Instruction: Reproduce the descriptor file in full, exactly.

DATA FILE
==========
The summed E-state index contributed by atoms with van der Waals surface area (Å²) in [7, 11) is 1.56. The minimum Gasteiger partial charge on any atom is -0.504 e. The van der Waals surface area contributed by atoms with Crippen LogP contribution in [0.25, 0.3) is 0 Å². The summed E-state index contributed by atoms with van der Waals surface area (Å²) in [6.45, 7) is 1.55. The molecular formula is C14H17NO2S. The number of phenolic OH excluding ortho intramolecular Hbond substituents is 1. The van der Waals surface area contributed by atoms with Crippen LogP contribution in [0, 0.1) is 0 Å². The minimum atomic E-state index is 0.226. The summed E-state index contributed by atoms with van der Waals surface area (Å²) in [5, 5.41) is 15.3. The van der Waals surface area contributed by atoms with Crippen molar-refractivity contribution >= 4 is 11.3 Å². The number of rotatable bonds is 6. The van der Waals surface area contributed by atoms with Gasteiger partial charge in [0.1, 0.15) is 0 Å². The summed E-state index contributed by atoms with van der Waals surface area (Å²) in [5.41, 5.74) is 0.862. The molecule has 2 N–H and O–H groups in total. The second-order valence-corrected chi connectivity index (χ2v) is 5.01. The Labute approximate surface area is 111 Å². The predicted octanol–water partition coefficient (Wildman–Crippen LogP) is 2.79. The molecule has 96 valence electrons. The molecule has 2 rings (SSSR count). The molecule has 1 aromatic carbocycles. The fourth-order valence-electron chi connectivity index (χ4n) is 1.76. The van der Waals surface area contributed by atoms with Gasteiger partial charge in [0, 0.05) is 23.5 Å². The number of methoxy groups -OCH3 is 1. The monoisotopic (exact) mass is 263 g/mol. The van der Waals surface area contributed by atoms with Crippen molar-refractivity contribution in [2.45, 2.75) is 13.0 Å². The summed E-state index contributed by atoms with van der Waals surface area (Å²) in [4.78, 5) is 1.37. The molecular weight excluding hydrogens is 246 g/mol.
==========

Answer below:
The summed E-state index contributed by atoms with van der Waals surface area (Å²) in [7, 11) is 1.56. The minimum Gasteiger partial charge on any atom is -0.504 e. The van der Waals surface area contributed by atoms with Crippen LogP contribution in [0.25, 0.3) is 0 Å². The summed E-state index contributed by atoms with van der Waals surface area (Å²) in [6.45, 7) is 1.55. The molecular formula is C14H17NO2S. The number of phenolic OH excluding ortho intramolecular Hbond substituents is 1. The van der Waals surface area contributed by atoms with Crippen LogP contribution in [0, 0.1) is 0 Å². The minimum atomic E-state index is 0.226. The summed E-state index contributed by atoms with van der Waals surface area (Å²) in [5, 5.41) is 15.3. The van der Waals surface area contributed by atoms with Crippen molar-refractivity contribution >= 4 is 11.3 Å². The number of rotatable bonds is 6. The van der Waals surface area contributed by atoms with Gasteiger partial charge in [0.1, 0.15) is 0 Å². The summed E-state index contributed by atoms with van der Waals surface area (Å²) in [5.41, 5.74) is 0.862. The molecule has 2 N–H and O–H groups in total. The second-order valence-corrected chi connectivity index (χ2v) is 5.01. The Labute approximate surface area is 111 Å². The predicted octanol–water partition coefficient (Wildman–Crippen LogP) is 2.79. The molecule has 96 valence electrons. The molecule has 2 rings (SSSR count). The molecule has 1 aromatic carbocycles. The fourth-order valence-electron chi connectivity index (χ4n) is 1.76. The van der Waals surface area contributed by atoms with Gasteiger partial charge in [0, 0.05) is 23.5 Å². The number of methoxy groups -OCH3 is 1. The monoisotopic (exact) mass is 263 g/mol. The van der Waals surface area contributed by atoms with Crippen molar-refractivity contribution in [2.45, 2.75) is 13.0 Å². The summed E-state index contributed by atoms with van der Waals surface area (Å²) in [4.78, 5) is 1.37. The molecular weight excluding hydrogens is 246 g/mol.